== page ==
So that evening I reenacted it all for Diane. She wailed over having missed the fracas. And of course, she rightfully used the predictable joke: “I can’t take you anywhere, Francine”. And we thought that was the end of my silly adventure for the trip. Until the next day when we had to change trains in Florence on the second leg of our trip to Lucca.
During the interval of changing trains there, I dashed off to use the ladies room. I found that the men’s and women’s rooms are shielded by a single turnstile which can only be penetrated with 80 centesimi — that is, 80 units of a euro. The machine was provided for changing euros into coins.
As I was standing at the machine with my euro, a very elderly gentleman behind me asked me in Italian how to manage the system. I explained that he had to change his euro into coins and then deposit them in the turnstile. Since I was doing so right in front of him I thought I was providing a proper example.
But when I turned to enter the turnstile, I found him again behind me with his euro still in his hand and, ever confused, asking me again how to get in. I did not want to linger but I took pity on him. I motioned him to follow me closely and slip through the turnstile with me which he did.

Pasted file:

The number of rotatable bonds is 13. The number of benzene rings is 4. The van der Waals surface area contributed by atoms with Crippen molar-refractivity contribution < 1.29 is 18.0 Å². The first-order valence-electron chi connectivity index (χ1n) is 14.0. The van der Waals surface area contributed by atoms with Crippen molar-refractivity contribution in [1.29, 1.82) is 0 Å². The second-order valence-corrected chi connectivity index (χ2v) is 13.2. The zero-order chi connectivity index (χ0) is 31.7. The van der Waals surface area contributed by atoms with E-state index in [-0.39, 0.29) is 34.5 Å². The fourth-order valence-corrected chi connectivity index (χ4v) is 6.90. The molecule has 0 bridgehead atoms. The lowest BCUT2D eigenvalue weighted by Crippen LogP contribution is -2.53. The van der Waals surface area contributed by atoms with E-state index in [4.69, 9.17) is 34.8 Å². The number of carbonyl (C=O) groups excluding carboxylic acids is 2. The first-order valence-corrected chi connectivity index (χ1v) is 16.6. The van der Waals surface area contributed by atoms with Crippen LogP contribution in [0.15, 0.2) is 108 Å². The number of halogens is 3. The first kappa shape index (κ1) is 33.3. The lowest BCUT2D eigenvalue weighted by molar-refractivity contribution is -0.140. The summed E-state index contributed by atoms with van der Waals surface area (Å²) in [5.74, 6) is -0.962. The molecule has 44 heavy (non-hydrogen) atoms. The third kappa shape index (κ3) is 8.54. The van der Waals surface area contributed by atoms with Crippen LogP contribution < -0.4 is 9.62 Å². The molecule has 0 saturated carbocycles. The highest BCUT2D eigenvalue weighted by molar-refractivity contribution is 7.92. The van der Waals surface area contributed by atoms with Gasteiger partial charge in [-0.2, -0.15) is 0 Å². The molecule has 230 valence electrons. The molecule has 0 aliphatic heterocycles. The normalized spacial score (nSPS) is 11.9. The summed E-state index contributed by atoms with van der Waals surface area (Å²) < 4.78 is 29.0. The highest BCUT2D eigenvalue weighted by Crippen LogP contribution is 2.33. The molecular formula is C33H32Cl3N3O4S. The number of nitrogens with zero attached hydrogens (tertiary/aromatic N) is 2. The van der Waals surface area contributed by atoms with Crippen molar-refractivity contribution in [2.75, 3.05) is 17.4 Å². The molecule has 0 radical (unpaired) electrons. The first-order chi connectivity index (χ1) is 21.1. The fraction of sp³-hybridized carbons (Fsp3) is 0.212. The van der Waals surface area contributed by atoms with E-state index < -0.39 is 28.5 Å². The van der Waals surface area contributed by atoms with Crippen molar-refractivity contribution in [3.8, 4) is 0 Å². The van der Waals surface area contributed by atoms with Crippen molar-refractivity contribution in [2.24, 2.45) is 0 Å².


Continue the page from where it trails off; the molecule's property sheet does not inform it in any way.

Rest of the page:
Another donnybrook ensued. No sooner were we through the barrier than we heard shouting. I sped into the ladies room lickety-split. I don’t know what happened to the old man. But as I listened palpitating inside the ladies room stall, I heard the concierge bellowing at a couple behind us whom he had collared. He was accusing them of sneaking into the bathroom without paying.
They protested loudly of their innocence. Oh did I know how that felt! But there was no way I was going to own up to my misdeed for not only would I miss my connection to Florence, be scolded and berated and brought before a magistrate, but surely this time I would be deported as an undesirable!
Finally after several minutes when the brawl seemed to have subsided, I crept, tiptoeing out of the lavatory. I found Diane waiting worried on the platform.
“Where were you” she asked.
“You won’t believe it. I’ll tell you when we get on the train,” I said, lest anybody on the platform overhear my latest folly.